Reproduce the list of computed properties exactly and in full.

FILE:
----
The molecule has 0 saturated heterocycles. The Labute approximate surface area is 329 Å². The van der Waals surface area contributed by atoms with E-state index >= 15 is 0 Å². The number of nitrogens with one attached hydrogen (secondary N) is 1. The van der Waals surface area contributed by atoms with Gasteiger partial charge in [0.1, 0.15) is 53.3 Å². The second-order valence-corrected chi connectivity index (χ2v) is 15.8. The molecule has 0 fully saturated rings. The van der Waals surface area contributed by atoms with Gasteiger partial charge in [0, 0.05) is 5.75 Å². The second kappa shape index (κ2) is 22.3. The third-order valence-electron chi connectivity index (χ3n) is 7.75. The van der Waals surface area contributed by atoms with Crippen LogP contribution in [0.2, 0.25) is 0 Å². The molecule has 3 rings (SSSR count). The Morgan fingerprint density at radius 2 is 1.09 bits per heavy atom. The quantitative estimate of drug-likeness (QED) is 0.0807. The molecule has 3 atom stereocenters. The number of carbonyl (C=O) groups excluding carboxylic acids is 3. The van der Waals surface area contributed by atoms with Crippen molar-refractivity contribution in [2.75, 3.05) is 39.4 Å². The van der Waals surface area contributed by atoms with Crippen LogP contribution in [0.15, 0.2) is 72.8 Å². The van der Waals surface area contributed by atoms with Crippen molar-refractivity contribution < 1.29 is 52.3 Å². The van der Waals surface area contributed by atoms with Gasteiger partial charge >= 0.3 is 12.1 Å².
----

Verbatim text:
The molecule has 0 saturated heterocycles. The Labute approximate surface area is 329 Å². The van der Waals surface area contributed by atoms with E-state index >= 15 is 0 Å². The number of nitrogens with one attached hydrogen (secondary N) is 1. The van der Waals surface area contributed by atoms with Gasteiger partial charge in [0.1, 0.15) is 53.3 Å². The second-order valence-corrected chi connectivity index (χ2v) is 15.8. The molecule has 0 fully saturated rings. The van der Waals surface area contributed by atoms with Gasteiger partial charge in [0, 0.05) is 5.75 Å². The second kappa shape index (κ2) is 22.3. The third-order valence-electron chi connectivity index (χ3n) is 7.75. The van der Waals surface area contributed by atoms with Crippen LogP contribution in [0.2, 0.25) is 0 Å². The molecule has 3 rings (SSSR count). The Morgan fingerprint density at radius 2 is 1.09 bits per heavy atom. The quantitative estimate of drug-likeness (QED) is 0.0807. The molecule has 3 atom stereocenters. The number of carbonyl (C=O) groups excluding carboxylic acids is 3. The van der Waals surface area contributed by atoms with Crippen molar-refractivity contribution in [2.75, 3.05) is 39.4 Å². The van der Waals surface area contributed by atoms with Crippen LogP contribution in [0.15, 0.2) is 72.8 Å². The van der Waals surface area contributed by atoms with Crippen molar-refractivity contribution < 1.29 is 52.3 Å². The van der Waals surface area contributed by atoms with Gasteiger partial charge >= 0.3 is 12.1 Å².